"Oh great," I say, "tell me more."
She tells me he leads a cancer group at one of the local Integrative-Medicine hospital clinics. "What makes him a master?" I ask, explaining that Qigong as medicine is a pretty new idea, and that taxi drivers in China are awarded the title "Master" (Shirfu) as well.
"Oh he's amazing." She said, "We do a style of walking Qigong around a small park and one day a drunk homeless guy stood up and moved imposingly toward our path shouting insults. My master just waved his hand and the guy promptly went over to a bench and fell asleep."
"O.K." I thought to myself, "Obe-Wan Kenobi did that in the Star Wars movie too!" "That's an extraordinary claim," I say. "Are you learning how to do that? What other sorts of claims does he make?"
"Oh, he is very modest. He would never make such a claim himself. I just do it everyday because it makes me feel healthy."
Now, eye rolling aside, I'm not a truth junkie. I don't want to pop this woman's balloon. I don't know what he is personally claiming, but she has apparently talked herself into exercising everyday. Who am I to get in the way of that?
Still there is a significant chance that I have been practicing qigong longer than her "Master," who I suspect invented a lineage and an improbable training history. It diminishes me in two ways. First, some people will assume I'm not very knowledgeable because I don't do these sorts of amazing feats. Second, other people may associate Qigong with these improbable claims and disregard my knowledge altogether. Both of these things happen all the time.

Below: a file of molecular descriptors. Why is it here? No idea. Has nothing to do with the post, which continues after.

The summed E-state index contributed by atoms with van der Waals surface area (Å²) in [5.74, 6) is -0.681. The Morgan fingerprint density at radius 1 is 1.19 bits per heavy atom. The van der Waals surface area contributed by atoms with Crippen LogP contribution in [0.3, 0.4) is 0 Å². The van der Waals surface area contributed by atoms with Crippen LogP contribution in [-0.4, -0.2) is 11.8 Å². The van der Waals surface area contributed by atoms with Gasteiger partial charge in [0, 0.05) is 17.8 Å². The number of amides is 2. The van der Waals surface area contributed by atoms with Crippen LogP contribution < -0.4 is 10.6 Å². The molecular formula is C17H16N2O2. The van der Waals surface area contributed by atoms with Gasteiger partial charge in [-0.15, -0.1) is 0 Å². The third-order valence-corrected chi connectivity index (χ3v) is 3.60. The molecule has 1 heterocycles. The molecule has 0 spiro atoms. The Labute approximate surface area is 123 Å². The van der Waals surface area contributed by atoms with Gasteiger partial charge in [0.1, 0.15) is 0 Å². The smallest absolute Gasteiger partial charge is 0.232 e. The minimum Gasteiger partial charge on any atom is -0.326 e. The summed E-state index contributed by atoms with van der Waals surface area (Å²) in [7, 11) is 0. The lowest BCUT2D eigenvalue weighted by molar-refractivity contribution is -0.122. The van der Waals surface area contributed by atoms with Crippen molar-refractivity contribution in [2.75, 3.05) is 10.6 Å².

Does her master have some ethical responsibility to clarify his powers of agency?Â How different is this from Jerry Alan Johnson who wrote a dictionary sized book on Qigong that I wouldn't even use as a door-stop?Â Johnson uses the "sword-fingers" mudra to do "needless" acupuncture, and one of his students is the main Qigong teacher at a Berkeley Acupuncture School.
I acknowledge that charismatic Qigong teachers get disciplined health commitments from their students or clients that I don't get. If you tap into a client's insecurities, or their desire for power, by convincing them that they will be freer, or happier, or stronger, or more preceptive, or even more intuitive, if only they quit eating fried chicken and do some groovy breathing exercise--who am I to get in the way? Those commitments are legitimately good for one's health. Other people are free to subordinate themselves to people and ideas.
The first American Qigong Precept that I propose is this (I know, it's a little long for a precept):
When you don't know, admit you don't know! Teach your students to do the same.Â Do not make claims about healing properties that you can not substantiate.Â Clear explanations are O.K., anecdotes are not unless you say, "This is an un-substantiated anecdote!"
Good storytelling can be a useful teaching method because it has the power to make metaphors memorable.Â When you present stories as history, go ahead and give the good-guys white hats and the bad-guys black hats--but beware, your are walking a fine line--make sure your students are sensitive to the presence of ambiguity.
If your knowledge comes from intuition admit that, and don't cross the line of claiming to know with certainty.